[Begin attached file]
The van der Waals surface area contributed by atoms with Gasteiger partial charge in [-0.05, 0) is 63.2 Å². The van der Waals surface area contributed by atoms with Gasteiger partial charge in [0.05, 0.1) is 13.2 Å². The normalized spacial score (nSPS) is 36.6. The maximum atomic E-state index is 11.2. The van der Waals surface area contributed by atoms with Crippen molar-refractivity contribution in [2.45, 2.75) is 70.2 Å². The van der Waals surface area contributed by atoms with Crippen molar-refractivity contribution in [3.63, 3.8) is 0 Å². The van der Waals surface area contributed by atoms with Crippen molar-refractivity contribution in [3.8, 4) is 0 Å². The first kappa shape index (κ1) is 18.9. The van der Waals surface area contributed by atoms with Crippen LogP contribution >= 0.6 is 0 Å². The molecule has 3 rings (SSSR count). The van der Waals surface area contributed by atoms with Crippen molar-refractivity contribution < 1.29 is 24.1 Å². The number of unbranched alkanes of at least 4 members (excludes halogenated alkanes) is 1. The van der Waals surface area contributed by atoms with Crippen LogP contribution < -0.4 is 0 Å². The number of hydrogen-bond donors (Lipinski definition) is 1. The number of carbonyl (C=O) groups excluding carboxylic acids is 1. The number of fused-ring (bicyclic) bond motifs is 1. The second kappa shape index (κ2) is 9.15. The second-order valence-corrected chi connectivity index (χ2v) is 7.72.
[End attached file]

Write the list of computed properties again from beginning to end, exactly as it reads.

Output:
The van der Waals surface area contributed by atoms with Gasteiger partial charge in [-0.05, 0) is 63.2 Å². The van der Waals surface area contributed by atoms with Gasteiger partial charge in [0.05, 0.1) is 13.2 Å². The normalized spacial score (nSPS) is 36.6. The maximum atomic E-state index is 11.2. The van der Waals surface area contributed by atoms with Crippen molar-refractivity contribution in [2.45, 2.75) is 70.2 Å². The van der Waals surface area contributed by atoms with Crippen molar-refractivity contribution in [3.63, 3.8) is 0 Å². The van der Waals surface area contributed by atoms with Crippen molar-refractivity contribution in [3.8, 4) is 0 Å². The first kappa shape index (κ1) is 18.9. The van der Waals surface area contributed by atoms with Crippen LogP contribution >= 0.6 is 0 Å². The molecule has 3 rings (SSSR count). The van der Waals surface area contributed by atoms with Crippen molar-refractivity contribution < 1.29 is 24.1 Å². The number of unbranched alkanes of at least 4 members (excludes halogenated alkanes) is 1. The van der Waals surface area contributed by atoms with Crippen LogP contribution < -0.4 is 0 Å². The number of hydrogen-bond donors (Lipinski definition) is 1. The number of carbonyl (C=O) groups excluding carboxylic acids is 1. The number of fused-ring (bicyclic) bond motifs is 1. The second kappa shape index (κ2) is 9.15. The second-order valence-corrected chi connectivity index (χ2v) is 7.72.